The price of gold is essentially unchanged from where it finished last year. There have been several interesting developments. Of particular note, China, India and Russia were significant buyers last month.
It appears that the UK exported gold to Switzerland where it was refined and then shipped to China and India. Russia continues to accumulate gold even as its hard currency reserves fall.
According to official Swiss data, its shipments of gold to China almost doubled in March from February to 46.4 metric tonnes. Swiss exports of gold to India doubled to a four month high of 72.5 mln metric tonnes. On the other hand, Swiss gold exports to Hong Kong fell by about a quarter to 30 mln metric tonnes in March.
Overall Swiss exports of gold, which are not sensitive to the strength of the Swiss franc, rose 65% in March to 223.3 metric tonnes. This is the highest in at least two years. Imports rose 51% to 281.6 metric tonnes, which is a new high since the time series began. Imports from the UK jumped six-fold to 97.2 metric tonnes.
Russia bought about 31.1 metric tonnes of gold in March. This is about three times more than Russia typically has been buying recently. However, purchases slowed in January and February. The purchases in March seemed to be a “catch-up” as if Russia’s gold purchases are on a planned program.
Russia’s gold accumulation has more than doubled its holdings since the middle of 2009 and tripled them since 2005. Russia’s gold holdings amount to 1.2k metric tonnes of gold. It is the fifth largest national holding behind the US (8.1k tonnes), Germany (3.4k tonnes), Italy (2.5k tonnes), and France (2.4k tonnes). Russia’s gold holdings have risen over the last couple of years, as its overall reserves have fallen.
Gold accounts for almost 15% of Russia’s reserves. Major industrialized countries have relatively low levels of reserves relative to trade and capital flows. Their gold holdings are relatively large. Official gold holdings account for nearly three-quarters of US reserves. German official gold holdings are nearly 69% of its reserves. Italian and French holdings are proportionately a little smaller than Germany’s. China’s gold holdings may be about 1% of its reserves, which says more about its large reserves than it does about its gold.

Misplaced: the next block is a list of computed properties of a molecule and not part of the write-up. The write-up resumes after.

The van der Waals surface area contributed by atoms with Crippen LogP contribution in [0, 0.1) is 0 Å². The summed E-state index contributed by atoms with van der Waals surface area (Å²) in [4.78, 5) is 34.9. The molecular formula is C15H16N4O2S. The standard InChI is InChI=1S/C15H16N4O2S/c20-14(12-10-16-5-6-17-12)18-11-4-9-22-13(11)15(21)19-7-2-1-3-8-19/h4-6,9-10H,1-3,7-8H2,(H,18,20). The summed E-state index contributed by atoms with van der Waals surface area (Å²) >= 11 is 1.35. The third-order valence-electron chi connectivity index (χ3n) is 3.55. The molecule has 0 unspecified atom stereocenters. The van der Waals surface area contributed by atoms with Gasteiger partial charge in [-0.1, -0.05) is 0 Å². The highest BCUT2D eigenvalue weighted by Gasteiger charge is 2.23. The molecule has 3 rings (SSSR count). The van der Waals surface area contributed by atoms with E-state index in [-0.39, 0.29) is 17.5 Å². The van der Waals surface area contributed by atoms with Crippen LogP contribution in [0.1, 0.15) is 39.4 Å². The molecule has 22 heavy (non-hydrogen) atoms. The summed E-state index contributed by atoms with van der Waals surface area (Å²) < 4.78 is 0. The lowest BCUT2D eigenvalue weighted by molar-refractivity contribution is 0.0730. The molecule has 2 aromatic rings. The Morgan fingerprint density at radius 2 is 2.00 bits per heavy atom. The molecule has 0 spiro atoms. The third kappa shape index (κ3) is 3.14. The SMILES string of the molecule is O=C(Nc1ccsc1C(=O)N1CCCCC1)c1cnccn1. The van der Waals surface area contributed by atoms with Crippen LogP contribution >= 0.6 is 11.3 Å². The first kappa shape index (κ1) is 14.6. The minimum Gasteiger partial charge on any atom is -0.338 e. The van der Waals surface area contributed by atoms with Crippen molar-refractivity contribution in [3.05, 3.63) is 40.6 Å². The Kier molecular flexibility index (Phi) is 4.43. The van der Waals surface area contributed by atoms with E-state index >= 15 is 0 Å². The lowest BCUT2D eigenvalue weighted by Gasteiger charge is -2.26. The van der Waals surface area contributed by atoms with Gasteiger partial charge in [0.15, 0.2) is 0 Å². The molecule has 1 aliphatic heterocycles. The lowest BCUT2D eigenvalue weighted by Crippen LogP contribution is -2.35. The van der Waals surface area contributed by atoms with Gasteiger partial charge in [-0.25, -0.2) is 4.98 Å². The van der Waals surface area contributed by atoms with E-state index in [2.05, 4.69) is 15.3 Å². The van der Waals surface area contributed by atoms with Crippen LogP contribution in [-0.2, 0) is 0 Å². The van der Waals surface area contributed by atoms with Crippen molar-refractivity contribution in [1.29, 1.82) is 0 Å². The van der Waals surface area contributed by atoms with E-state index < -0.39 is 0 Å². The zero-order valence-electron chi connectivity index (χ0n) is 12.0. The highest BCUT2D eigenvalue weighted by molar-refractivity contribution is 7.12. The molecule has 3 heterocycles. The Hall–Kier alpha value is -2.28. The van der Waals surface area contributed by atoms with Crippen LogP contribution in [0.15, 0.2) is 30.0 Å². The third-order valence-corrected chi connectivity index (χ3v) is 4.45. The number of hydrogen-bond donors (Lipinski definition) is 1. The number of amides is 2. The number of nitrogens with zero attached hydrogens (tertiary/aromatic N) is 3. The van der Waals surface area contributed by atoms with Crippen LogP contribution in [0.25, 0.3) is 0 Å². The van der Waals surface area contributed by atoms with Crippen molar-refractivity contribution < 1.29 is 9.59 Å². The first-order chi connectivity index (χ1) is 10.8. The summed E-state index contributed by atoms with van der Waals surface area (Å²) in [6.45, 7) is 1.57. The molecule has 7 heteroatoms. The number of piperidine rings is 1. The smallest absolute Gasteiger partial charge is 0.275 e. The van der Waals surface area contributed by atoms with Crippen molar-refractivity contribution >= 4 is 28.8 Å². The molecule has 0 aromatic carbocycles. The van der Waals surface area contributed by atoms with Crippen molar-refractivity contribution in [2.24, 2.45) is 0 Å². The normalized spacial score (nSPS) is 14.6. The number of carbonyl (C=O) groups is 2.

Russia appears to hold 100 tonnes more than China, though there are suspicions that China’s holdings may be under reported. Indeed, the PBOC has not undated its official holdings since 2009. There is some speculation that it may have more than doubled its holdings since its last update. The cloak of secrecy may be lifted if China wants to bolster its case for being included in the SDR. We have previously made a similar point about the allocation of its currency reserves. The IMF will hold meetings next month about the SDR and a final decision will be made in early Q4.
India holds about 558 metrics tonnes of monetary gold. It accounts for about 7% of its reserves. It also has an estimated 20.6k metric tonnes of gold in private hands and another 10% more in Hindu temples. India’s gold imports account for nearly a third of its trade deficit. The Indian government is wrestling with ways to tap into the large private sector gold holdings. Next month it is expected to announce new initiatives, such as allowing gold deposits at banks with fixed interest rates, the sale of gold bonds and gold coins.
The IMF’s data indicate that world’s currency reserves were valued at $11.6 trillion at the end of 2014. The gold market is far too small to replace even a significant part of the paper money. A couple of years ago, a senior PBOC official acknowledged this by indicating that China could only invest 2% of its foreign exchange holdings in gold because of the size of the gold market. Only Russia, where reserve holdings are falling appears to be really diversifying away from paper money. This is more politically motivated than economically. The opportunity cost in the low interest rate world is marginal. This will change if/when rates rise.